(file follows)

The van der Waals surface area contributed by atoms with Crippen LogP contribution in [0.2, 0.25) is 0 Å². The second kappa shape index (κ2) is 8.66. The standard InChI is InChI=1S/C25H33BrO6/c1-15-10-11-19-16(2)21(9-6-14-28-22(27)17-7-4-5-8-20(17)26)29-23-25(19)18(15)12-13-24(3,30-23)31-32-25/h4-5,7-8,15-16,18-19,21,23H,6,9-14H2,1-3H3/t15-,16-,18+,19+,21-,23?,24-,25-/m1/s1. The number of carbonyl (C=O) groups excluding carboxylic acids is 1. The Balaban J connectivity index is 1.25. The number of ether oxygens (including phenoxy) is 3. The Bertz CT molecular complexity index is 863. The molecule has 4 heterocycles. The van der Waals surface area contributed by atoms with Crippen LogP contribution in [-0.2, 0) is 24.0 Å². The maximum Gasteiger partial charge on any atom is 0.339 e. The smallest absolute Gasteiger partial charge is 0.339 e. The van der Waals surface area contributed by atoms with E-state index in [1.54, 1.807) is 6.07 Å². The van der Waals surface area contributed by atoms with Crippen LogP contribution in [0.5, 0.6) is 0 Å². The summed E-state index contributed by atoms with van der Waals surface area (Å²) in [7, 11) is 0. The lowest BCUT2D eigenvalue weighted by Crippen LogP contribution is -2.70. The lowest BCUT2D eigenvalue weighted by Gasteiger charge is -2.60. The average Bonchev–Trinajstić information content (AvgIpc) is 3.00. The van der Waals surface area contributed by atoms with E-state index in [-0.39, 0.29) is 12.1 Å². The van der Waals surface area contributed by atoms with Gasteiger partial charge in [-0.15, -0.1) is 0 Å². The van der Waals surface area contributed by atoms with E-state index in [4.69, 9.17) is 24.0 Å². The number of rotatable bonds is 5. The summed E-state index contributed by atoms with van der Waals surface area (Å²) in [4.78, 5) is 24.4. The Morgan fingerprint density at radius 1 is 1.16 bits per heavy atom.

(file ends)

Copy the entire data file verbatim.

The van der Waals surface area contributed by atoms with Crippen LogP contribution in [0.2, 0.25) is 0 Å². The second kappa shape index (κ2) is 8.66. The standard InChI is InChI=1S/C25H33BrO6/c1-15-10-11-19-16(2)21(9-6-14-28-22(27)17-7-4-5-8-20(17)26)29-23-25(19)18(15)12-13-24(3,30-23)31-32-25/h4-5,7-8,15-16,18-19,21,23H,6,9-14H2,1-3H3/t15-,16-,18+,19+,21-,23?,24-,25-/m1/s1. The number of carbonyl (C=O) groups excluding carboxylic acids is 1. The Balaban J connectivity index is 1.25. The number of ether oxygens (including phenoxy) is 3. The Bertz CT molecular complexity index is 863. The molecule has 4 heterocycles. The van der Waals surface area contributed by atoms with Crippen LogP contribution in [-0.2, 0) is 24.0 Å². The maximum Gasteiger partial charge on any atom is 0.339 e. The smallest absolute Gasteiger partial charge is 0.339 e. The van der Waals surface area contributed by atoms with E-state index in [1.54, 1.807) is 6.07 Å². The van der Waals surface area contributed by atoms with Crippen LogP contribution in [0.5, 0.6) is 0 Å². The summed E-state index contributed by atoms with van der Waals surface area (Å²) in [7, 11) is 0. The lowest BCUT2D eigenvalue weighted by Crippen LogP contribution is -2.70. The lowest BCUT2D eigenvalue weighted by Gasteiger charge is -2.60. The average Bonchev–Trinajstić information content (AvgIpc) is 3.00. The van der Waals surface area contributed by atoms with E-state index in [-0.39, 0.29) is 12.1 Å². The van der Waals surface area contributed by atoms with Gasteiger partial charge in [-0.15, -0.1) is 0 Å². The van der Waals surface area contributed by atoms with E-state index in [4.69, 9.17) is 24.0 Å². The number of rotatable bonds is 5. The summed E-state index contributed by atoms with van der Waals surface area (Å²) in [4.78, 5) is 24.4. The Morgan fingerprint density at radius 1 is 1.16 bits per heavy atom.